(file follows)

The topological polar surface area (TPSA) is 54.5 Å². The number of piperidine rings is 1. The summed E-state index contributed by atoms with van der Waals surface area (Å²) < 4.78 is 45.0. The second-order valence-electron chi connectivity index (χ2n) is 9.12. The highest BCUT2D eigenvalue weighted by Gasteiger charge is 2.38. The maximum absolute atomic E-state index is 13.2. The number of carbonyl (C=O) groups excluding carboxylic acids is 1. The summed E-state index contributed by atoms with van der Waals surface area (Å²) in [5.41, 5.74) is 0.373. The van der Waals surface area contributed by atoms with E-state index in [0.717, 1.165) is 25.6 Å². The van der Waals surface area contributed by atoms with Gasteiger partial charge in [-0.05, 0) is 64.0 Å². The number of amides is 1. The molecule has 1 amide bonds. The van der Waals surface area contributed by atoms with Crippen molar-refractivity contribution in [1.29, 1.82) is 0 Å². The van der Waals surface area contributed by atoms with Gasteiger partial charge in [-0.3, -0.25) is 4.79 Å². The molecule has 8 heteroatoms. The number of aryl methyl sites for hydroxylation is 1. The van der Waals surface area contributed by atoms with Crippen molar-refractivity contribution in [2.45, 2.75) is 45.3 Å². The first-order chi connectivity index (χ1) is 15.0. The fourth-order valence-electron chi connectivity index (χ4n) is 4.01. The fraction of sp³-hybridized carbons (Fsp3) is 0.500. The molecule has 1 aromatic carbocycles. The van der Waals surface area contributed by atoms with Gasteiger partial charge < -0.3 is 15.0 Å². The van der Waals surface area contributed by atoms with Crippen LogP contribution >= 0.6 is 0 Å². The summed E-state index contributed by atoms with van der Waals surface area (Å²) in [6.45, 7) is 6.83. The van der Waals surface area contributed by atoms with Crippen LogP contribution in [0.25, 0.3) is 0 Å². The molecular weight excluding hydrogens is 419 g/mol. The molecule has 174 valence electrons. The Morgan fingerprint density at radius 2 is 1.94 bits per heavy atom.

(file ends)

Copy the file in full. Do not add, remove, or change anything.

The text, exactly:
The topological polar surface area (TPSA) is 54.5 Å². The number of piperidine rings is 1. The summed E-state index contributed by atoms with van der Waals surface area (Å²) < 4.78 is 45.0. The second-order valence-electron chi connectivity index (χ2n) is 9.12. The highest BCUT2D eigenvalue weighted by Gasteiger charge is 2.38. The maximum absolute atomic E-state index is 13.2. The number of carbonyl (C=O) groups excluding carboxylic acids is 1. The summed E-state index contributed by atoms with van der Waals surface area (Å²) in [5.41, 5.74) is 0.373. The van der Waals surface area contributed by atoms with E-state index in [0.717, 1.165) is 25.6 Å². The van der Waals surface area contributed by atoms with Gasteiger partial charge in [-0.05, 0) is 64.0 Å². The number of amides is 1. The molecule has 1 amide bonds. The van der Waals surface area contributed by atoms with Crippen molar-refractivity contribution in [1.29, 1.82) is 0 Å². The van der Waals surface area contributed by atoms with Gasteiger partial charge in [-0.3, -0.25) is 4.79 Å². The molecule has 8 heteroatoms. The number of aryl methyl sites for hydroxylation is 1. The van der Waals surface area contributed by atoms with Crippen molar-refractivity contribution in [2.45, 2.75) is 45.3 Å². The first-order chi connectivity index (χ1) is 15.0. The fourth-order valence-electron chi connectivity index (χ4n) is 4.01. The fraction of sp³-hybridized carbons (Fsp3) is 0.500. The molecule has 1 aromatic carbocycles. The van der Waals surface area contributed by atoms with Gasteiger partial charge < -0.3 is 15.0 Å². The van der Waals surface area contributed by atoms with Crippen LogP contribution >= 0.6 is 0 Å². The summed E-state index contributed by atoms with van der Waals surface area (Å²) in [6.45, 7) is 6.83. The van der Waals surface area contributed by atoms with Crippen LogP contribution in [0.25, 0.3) is 0 Å². The molecular weight excluding hydrogens is 419 g/mol. The molecule has 174 valence electrons. The Morgan fingerprint density at radius 2 is 1.94 bits per heavy atom.